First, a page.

Top House Intel Dem pledges to move forward with Russia investigation

Rep. Adam SchiffAdam Bennett SchiffHillicon Valley: Lawmakers say Zuckerberg to 'cooperate' on antitrust probes | Dems see victory after McConnell backs election security funds | Twitter takes down fake pro-Saudi accounts Trump asked Ukraine president to investigate Biden's son eight times in one phone call: reports Lawmakers say Zuckerberg has agreed to 'cooperate' with antitrust probe MORE (D-Calif.) pledged on Thursday that Democrats on the House Intelligence Committee would continue to investigate Russian meddling in the 2016 election, after the panel's Republican members abruptly wrapped up the probe this week.

Schiff said in an interview on CNN's "New Day" that special counsel Robert MuellerRobert (Bob) Swan MuellerLewandowski says Mueller report was 'very clear' in proving 'there was no obstruction,' despite having 'never' read it Fox's Cavuto roasts Trump over criticism of network Mueller report fades from political conversation MORE, who is conducting the law enforcement investigation into Russian meddling, is not responsible for publicly explaining Moscow's election interference. That duty, Schiff said, falls on Congress.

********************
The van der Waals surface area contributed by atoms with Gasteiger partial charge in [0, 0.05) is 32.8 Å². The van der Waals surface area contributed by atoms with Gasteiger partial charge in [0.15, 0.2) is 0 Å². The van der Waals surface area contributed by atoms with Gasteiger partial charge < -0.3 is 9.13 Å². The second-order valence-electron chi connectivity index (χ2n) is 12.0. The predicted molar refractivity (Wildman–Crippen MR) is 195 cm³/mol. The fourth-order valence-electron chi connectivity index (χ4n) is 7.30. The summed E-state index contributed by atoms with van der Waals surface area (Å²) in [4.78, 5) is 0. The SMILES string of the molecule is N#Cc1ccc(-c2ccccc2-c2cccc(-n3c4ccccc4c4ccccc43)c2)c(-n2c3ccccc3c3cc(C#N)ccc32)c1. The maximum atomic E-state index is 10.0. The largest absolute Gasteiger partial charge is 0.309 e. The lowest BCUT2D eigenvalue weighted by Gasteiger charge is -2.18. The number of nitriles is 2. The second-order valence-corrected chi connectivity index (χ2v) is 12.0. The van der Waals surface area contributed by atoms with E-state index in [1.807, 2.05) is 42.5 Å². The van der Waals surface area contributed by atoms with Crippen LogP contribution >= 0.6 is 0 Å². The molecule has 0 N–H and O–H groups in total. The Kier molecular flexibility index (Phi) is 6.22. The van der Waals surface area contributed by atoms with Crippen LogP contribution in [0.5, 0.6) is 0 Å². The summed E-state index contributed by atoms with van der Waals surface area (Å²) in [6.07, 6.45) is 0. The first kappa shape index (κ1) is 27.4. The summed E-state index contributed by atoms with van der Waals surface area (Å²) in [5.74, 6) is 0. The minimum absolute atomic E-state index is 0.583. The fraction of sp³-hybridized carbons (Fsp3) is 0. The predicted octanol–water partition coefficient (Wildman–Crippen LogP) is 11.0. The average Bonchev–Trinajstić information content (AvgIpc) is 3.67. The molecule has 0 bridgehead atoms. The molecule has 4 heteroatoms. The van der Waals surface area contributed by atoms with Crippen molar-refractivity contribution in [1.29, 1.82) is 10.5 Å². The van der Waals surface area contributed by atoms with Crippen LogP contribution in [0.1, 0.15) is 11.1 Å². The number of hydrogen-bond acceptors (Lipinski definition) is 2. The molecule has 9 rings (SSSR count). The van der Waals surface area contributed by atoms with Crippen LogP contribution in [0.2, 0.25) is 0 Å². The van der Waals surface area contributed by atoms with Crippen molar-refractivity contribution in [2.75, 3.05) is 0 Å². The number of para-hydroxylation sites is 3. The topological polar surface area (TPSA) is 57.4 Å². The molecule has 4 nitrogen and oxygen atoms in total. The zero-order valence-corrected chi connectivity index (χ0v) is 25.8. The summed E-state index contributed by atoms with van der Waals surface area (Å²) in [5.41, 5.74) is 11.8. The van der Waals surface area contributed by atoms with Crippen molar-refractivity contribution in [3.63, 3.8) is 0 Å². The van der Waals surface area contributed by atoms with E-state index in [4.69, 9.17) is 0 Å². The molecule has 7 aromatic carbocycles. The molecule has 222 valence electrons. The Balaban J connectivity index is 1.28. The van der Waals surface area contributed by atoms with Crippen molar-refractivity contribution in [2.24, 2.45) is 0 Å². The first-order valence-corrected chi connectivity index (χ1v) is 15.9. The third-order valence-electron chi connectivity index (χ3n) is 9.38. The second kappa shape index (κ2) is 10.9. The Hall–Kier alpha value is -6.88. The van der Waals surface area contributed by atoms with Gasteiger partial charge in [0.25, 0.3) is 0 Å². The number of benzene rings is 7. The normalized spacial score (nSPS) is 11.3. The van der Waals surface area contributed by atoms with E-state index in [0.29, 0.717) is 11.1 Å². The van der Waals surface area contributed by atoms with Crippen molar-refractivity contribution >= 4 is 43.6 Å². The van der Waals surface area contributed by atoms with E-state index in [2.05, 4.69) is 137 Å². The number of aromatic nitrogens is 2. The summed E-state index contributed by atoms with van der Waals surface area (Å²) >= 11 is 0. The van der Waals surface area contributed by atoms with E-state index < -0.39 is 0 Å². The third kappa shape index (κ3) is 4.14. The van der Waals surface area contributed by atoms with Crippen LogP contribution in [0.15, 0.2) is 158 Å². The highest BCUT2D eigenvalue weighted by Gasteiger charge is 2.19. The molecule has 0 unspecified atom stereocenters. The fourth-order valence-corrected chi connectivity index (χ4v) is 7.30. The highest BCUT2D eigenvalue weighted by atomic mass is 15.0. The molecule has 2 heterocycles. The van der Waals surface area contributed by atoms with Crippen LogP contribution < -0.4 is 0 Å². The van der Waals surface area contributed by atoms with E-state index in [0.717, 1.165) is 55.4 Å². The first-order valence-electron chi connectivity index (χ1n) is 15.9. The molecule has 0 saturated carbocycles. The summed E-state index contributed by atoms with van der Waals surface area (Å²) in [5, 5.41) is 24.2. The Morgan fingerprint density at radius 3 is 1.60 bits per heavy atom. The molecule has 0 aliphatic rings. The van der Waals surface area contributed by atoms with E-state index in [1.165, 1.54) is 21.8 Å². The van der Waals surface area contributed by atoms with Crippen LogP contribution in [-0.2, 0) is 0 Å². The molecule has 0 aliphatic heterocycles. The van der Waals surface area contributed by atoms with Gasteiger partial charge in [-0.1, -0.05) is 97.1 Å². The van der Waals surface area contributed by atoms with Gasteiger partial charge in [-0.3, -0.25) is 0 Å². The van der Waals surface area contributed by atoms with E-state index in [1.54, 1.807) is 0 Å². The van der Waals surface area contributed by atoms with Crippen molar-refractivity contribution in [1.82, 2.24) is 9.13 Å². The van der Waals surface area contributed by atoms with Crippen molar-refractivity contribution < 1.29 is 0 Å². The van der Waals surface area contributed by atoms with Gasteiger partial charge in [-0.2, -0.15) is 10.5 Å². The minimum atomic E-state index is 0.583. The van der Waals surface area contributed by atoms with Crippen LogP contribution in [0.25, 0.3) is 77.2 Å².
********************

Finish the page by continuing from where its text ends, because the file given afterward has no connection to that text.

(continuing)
"We can't simply rely on Bob Mueller, because his job is different than ours," Schiff, the committee's top Democrat, said. "His job is to determine who broke the law and who should be prosecuted and who should go to jail."


"It's not his job to tell the country what happened. And outside of an indictment, he may not be able to speak," Schiff added. "That's what the Congress is supposed to do. So there's no substitute for Congress doing its job."

Republicans on the House Intelligence Committee on Monday concluded their investigation into Russia's role in the 2016 election and whether members of the Trump campaign conspired with Moscow to help influence the race.

Rep. Mike ConawayKenneth (Mike) Michael ConawayHere are the lawmakers who aren't seeking reelection in 2020 Republicans pour cold water on Trump's term limit idea Wave of GOP retirements threatens 2020 comeback MORE (R-Texas), the Republican leading the investigation, said that the panel agreed with the U.S. intelligence community's assessment that Russia meddled in the election, but ultimately disagreed with the conclusion that Moscow favored President TrumpDonald John TrumpJulián Castro: It's time for House Democrats to 'do something' about Trump Warren: Congress is 'complicit' with Trump 'by failing to act' Sanders to join teachers, auto workers striking in Midwest MORE in the race.

Democrats on the committee blasted the GOP decision to end the probe, accusing Republicans of trying to protect Trump from possible scrutiny.